Owning a home or renting one involves contracting for certain services to be provided, such as water, gas, electricity, garbage pickup and sewage. Payment for these utilities is the responsibility of the owner, or his tenant. If the owner abandons the property, he is still responsible for utility services. When the property sells and a new owner assumes title, the new owner becomes responsible for these services.
The Foreclosure Process
It takes anywhere from several months to several years for a foreclosure to be completed. If you’re living in your home during the foreclosure process, you must still cover your utility bills. Tenants usually pay utilities during their tenancy, depending on their agreement with the owner. Before abandoning the property, cancel all the utilities. Some services, contracted through your city, cannot be cancelled. Send the service provider a letter saying you’ve abandoned the property. However, it may still bill you until a new owner is recorded.
Tenant in Residence
If you have a tenant living in your home while it goes through foreclosure, he pays the agreed-upon utilities, even when title transfers to a new owner. At that point, the new owner must uphold the lease, depending on your locality. The new owner cannot turn the utilities off prior to the conclusion of the lease. Federal, state and local governments have assistance programs that help owners and tenants with delinquent utility bills.
After a property has been sold at a foreclosure auction, the new owner, usually an investor or lender, is responsible for paying utility costs, especially city services such as garbage, sewage and street cleaning. Water and electricity often become the responsibility of the real estate agent assigned by the new owner to sell the home, and many utility companies offer a “landlord” program allowing the electric to be turned on for a specific time without a large deposit being made. The agent pays all costs and is reimbursed from the owner of record.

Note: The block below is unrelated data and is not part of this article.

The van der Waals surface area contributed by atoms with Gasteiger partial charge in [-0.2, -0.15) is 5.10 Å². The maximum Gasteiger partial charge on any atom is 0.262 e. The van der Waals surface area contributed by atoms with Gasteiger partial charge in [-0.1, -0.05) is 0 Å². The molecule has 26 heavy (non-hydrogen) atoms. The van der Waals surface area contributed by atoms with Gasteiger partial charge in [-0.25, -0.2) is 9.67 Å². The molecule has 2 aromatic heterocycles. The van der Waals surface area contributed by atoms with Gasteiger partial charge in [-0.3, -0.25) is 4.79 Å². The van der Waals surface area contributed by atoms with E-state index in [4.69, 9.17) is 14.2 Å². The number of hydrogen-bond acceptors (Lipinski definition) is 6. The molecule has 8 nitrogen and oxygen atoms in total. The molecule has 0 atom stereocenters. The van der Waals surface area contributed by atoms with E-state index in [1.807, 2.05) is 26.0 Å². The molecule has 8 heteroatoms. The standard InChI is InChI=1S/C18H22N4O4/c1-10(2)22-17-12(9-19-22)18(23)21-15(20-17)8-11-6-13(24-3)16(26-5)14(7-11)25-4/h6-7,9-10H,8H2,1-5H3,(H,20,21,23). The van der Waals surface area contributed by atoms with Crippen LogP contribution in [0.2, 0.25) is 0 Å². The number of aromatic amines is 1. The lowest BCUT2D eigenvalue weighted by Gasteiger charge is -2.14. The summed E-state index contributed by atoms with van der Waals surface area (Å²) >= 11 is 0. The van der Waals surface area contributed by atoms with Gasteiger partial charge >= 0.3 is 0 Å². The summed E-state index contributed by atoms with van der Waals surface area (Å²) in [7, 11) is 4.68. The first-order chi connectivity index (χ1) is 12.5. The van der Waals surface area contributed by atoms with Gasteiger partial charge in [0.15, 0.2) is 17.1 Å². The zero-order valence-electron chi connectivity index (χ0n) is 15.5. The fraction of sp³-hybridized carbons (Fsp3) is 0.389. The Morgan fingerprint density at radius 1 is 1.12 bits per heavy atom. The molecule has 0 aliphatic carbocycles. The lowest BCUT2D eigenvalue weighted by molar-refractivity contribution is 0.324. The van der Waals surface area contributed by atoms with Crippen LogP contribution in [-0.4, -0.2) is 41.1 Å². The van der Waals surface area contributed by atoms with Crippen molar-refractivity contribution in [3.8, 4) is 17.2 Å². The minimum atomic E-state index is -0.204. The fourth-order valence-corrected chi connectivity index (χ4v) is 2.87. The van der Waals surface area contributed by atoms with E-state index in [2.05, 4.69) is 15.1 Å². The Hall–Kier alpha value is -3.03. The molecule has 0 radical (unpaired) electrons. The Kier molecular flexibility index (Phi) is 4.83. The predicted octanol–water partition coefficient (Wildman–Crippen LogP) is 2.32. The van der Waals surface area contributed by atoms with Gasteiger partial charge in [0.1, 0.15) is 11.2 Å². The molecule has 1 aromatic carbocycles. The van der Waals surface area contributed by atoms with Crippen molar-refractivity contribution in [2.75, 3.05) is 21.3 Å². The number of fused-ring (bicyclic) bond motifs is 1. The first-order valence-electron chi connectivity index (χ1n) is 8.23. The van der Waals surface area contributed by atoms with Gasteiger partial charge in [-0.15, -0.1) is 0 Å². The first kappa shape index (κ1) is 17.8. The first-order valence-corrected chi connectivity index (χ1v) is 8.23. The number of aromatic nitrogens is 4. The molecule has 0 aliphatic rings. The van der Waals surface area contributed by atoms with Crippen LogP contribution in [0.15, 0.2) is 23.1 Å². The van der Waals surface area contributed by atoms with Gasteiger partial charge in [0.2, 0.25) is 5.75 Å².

Buying a Foreclosure
Some cities allow utilities to be turned on for a home inspection without incurring large deposits, while other utility companies put excessive roadblocks in the way of inspections. If the owner of record refuses to turn utilities on for an inspection, the potential buyer may have the option of having them turned on in his name. A liability comes with doing this and the buyer may have to sign an addendum by which he assumes liability if anything goes wrong while the utilities are operational. Check with your agent before any inspections are scheduled to be sure utilities are turned on.
- CBS Sacramento: Local: Call Kurtis: What Every Homeowner Facing Foreclosure Should Do Before Moving Out
- Legal Aid Society: Tenants and Foreclosure: Questions and Answers About Rights for Louisville Renters
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- 3:16 Team Realty: Frisco, TX: Inherent Risks When Buying Foreclosures
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